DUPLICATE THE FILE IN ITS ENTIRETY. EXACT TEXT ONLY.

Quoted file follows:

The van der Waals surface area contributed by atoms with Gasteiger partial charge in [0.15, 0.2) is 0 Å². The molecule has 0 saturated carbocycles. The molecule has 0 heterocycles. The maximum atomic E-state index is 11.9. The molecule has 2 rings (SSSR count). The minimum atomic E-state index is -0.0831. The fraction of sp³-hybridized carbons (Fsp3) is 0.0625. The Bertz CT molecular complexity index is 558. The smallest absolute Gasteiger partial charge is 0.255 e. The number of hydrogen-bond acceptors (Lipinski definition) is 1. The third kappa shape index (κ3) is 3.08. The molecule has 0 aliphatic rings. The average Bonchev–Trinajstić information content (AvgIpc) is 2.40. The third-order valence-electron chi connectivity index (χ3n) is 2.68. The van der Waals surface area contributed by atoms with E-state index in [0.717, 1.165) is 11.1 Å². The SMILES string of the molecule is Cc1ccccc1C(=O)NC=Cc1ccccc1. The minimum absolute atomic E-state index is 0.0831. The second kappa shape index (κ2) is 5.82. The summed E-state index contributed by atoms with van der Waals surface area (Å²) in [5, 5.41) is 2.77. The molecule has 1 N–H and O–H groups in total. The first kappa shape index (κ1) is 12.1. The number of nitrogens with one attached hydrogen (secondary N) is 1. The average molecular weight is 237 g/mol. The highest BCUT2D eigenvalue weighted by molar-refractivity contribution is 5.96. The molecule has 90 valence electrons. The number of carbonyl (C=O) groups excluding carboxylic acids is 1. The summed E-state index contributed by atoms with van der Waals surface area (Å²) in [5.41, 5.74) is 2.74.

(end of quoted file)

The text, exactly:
The van der Waals surface area contributed by atoms with Gasteiger partial charge in [0.15, 0.2) is 0 Å². The molecule has 0 saturated carbocycles. The molecule has 0 heterocycles. The maximum atomic E-state index is 11.9. The molecule has 2 rings (SSSR count). The minimum atomic E-state index is -0.0831. The fraction of sp³-hybridized carbons (Fsp3) is 0.0625. The Bertz CT molecular complexity index is 558. The smallest absolute Gasteiger partial charge is 0.255 e. The number of hydrogen-bond acceptors (Lipinski definition) is 1. The third kappa shape index (κ3) is 3.08. The molecule has 0 aliphatic rings. The average Bonchev–Trinajstić information content (AvgIpc) is 2.40. The third-order valence-electron chi connectivity index (χ3n) is 2.68. The van der Waals surface area contributed by atoms with E-state index in [0.717, 1.165) is 11.1 Å². The SMILES string of the molecule is Cc1ccccc1C(=O)NC=Cc1ccccc1. The minimum absolute atomic E-state index is 0.0831. The second kappa shape index (κ2) is 5.82. The summed E-state index contributed by atoms with van der Waals surface area (Å²) in [5, 5.41) is 2.77. The molecule has 1 N–H and O–H groups in total. The first kappa shape index (κ1) is 12.1. The number of nitrogens with one attached hydrogen (secondary N) is 1. The average molecular weight is 237 g/mol. The highest BCUT2D eigenvalue weighted by molar-refractivity contribution is 5.96. The molecule has 90 valence electrons. The number of carbonyl (C=O) groups excluding carboxylic acids is 1. The summed E-state index contributed by atoms with van der Waals surface area (Å²) in [5.41, 5.74) is 2.74.